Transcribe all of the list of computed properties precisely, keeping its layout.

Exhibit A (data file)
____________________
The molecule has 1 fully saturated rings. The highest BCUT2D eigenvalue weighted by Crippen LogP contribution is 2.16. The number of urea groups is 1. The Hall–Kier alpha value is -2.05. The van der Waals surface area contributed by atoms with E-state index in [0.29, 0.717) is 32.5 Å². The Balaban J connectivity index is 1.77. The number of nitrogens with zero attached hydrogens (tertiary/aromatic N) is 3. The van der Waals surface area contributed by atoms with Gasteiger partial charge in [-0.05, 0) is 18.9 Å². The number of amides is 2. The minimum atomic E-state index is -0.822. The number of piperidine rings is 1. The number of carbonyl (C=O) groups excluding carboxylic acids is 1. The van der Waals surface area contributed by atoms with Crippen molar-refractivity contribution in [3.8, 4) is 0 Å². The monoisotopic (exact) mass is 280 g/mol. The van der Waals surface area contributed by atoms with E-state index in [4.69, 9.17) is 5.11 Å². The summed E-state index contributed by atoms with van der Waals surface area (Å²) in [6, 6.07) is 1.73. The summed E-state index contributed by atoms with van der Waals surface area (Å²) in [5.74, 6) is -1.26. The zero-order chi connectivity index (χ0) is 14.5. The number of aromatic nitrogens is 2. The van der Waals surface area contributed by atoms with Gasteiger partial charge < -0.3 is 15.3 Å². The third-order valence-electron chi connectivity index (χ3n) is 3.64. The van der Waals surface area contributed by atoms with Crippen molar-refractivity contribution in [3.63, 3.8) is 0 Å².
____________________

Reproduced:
The molecule has 1 fully saturated rings. The highest BCUT2D eigenvalue weighted by Crippen LogP contribution is 2.16. The number of urea groups is 1. The Hall–Kier alpha value is -2.05. The van der Waals surface area contributed by atoms with E-state index in [0.29, 0.717) is 32.5 Å². The Balaban J connectivity index is 1.77. The number of nitrogens with zero attached hydrogens (tertiary/aromatic N) is 3. The van der Waals surface area contributed by atoms with Gasteiger partial charge in [-0.05, 0) is 18.9 Å². The number of amides is 2. The minimum atomic E-state index is -0.822. The number of piperidine rings is 1. The number of carbonyl (C=O) groups excluding carboxylic acids is 1. The van der Waals surface area contributed by atoms with Crippen molar-refractivity contribution in [3.8, 4) is 0 Å². The monoisotopic (exact) mass is 280 g/mol. The van der Waals surface area contributed by atoms with E-state index in [4.69, 9.17) is 5.11 Å². The summed E-state index contributed by atoms with van der Waals surface area (Å²) in [6, 6.07) is 1.73. The summed E-state index contributed by atoms with van der Waals surface area (Å²) in [5.74, 6) is -1.26. The zero-order chi connectivity index (χ0) is 14.5. The number of aromatic nitrogens is 2. The van der Waals surface area contributed by atoms with Gasteiger partial charge < -0.3 is 15.3 Å². The third-order valence-electron chi connectivity index (χ3n) is 3.64. The van der Waals surface area contributed by atoms with Crippen molar-refractivity contribution in [3.63, 3.8) is 0 Å².